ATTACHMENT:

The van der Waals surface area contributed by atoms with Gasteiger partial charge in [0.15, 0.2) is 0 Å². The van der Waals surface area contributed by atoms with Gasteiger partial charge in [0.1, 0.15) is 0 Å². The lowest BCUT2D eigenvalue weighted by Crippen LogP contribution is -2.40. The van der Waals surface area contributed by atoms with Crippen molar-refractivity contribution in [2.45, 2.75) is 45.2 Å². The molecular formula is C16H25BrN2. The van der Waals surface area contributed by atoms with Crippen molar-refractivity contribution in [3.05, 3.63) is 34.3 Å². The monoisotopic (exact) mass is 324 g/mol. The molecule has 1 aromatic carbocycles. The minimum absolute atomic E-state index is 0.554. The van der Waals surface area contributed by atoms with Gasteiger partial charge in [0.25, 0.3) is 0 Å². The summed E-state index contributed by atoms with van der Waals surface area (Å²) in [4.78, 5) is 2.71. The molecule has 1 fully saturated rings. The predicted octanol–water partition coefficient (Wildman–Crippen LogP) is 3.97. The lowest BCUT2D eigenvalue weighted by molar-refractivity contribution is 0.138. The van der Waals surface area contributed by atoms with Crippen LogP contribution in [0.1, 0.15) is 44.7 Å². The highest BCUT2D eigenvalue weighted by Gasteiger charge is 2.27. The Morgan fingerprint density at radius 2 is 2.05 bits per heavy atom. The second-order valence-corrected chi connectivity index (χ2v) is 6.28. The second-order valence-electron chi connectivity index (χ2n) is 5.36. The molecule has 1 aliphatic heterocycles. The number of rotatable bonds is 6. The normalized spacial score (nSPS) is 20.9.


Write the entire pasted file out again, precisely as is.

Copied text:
The van der Waals surface area contributed by atoms with Gasteiger partial charge in [0.15, 0.2) is 0 Å². The van der Waals surface area contributed by atoms with Gasteiger partial charge in [0.1, 0.15) is 0 Å². The lowest BCUT2D eigenvalue weighted by Crippen LogP contribution is -2.40. The van der Waals surface area contributed by atoms with Crippen molar-refractivity contribution in [2.45, 2.75) is 45.2 Å². The molecular formula is C16H25BrN2. The van der Waals surface area contributed by atoms with Crippen molar-refractivity contribution in [3.05, 3.63) is 34.3 Å². The monoisotopic (exact) mass is 324 g/mol. The molecule has 1 aromatic carbocycles. The minimum absolute atomic E-state index is 0.554. The van der Waals surface area contributed by atoms with Gasteiger partial charge in [0.25, 0.3) is 0 Å². The summed E-state index contributed by atoms with van der Waals surface area (Å²) in [4.78, 5) is 2.71. The molecule has 1 fully saturated rings. The predicted octanol–water partition coefficient (Wildman–Crippen LogP) is 3.97. The lowest BCUT2D eigenvalue weighted by molar-refractivity contribution is 0.138. The van der Waals surface area contributed by atoms with Crippen LogP contribution in [0.1, 0.15) is 44.7 Å². The highest BCUT2D eigenvalue weighted by Gasteiger charge is 2.27. The Morgan fingerprint density at radius 2 is 2.05 bits per heavy atom. The second-order valence-corrected chi connectivity index (χ2v) is 6.28. The second-order valence-electron chi connectivity index (χ2n) is 5.36. The molecule has 1 aliphatic heterocycles. The number of rotatable bonds is 6. The normalized spacial score (nSPS) is 20.9.